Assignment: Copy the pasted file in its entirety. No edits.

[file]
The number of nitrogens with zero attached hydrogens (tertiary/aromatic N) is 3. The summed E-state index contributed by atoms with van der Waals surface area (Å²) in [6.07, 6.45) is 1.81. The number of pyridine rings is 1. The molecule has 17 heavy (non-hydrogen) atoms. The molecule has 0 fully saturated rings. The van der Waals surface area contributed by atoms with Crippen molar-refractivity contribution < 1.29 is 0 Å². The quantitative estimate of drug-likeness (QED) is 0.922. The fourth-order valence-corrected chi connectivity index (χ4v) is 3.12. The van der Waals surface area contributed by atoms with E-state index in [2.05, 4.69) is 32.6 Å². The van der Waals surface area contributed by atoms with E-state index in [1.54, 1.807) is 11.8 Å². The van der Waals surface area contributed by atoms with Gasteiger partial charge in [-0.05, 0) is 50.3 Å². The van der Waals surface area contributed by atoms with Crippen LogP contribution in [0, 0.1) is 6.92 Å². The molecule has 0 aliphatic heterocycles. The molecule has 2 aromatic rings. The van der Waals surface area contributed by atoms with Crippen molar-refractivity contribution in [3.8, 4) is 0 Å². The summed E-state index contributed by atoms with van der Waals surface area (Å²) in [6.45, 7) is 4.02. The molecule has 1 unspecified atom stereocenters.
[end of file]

The number of nitrogens with zero attached hydrogens (tertiary/aromatic N) is 3. The summed E-state index contributed by atoms with van der Waals surface area (Å²) in [6.07, 6.45) is 1.81. The number of pyridine rings is 1. The molecule has 17 heavy (non-hydrogen) atoms. The molecule has 0 fully saturated rings. The van der Waals surface area contributed by atoms with Crippen molar-refractivity contribution < 1.29 is 0 Å². The quantitative estimate of drug-likeness (QED) is 0.922. The fourth-order valence-corrected chi connectivity index (χ4v) is 3.12. The van der Waals surface area contributed by atoms with E-state index in [2.05, 4.69) is 32.6 Å². The van der Waals surface area contributed by atoms with E-state index in [1.54, 1.807) is 11.8 Å². The van der Waals surface area contributed by atoms with Gasteiger partial charge in [-0.05, 0) is 50.3 Å². The van der Waals surface area contributed by atoms with Crippen LogP contribution in [0, 0.1) is 6.92 Å². The molecule has 0 aliphatic heterocycles. The molecule has 2 aromatic rings. The van der Waals surface area contributed by atoms with Crippen molar-refractivity contribution in [3.8, 4) is 0 Å². The summed E-state index contributed by atoms with van der Waals surface area (Å²) in [6.45, 7) is 4.02. The molecule has 1 unspecified atom stereocenters.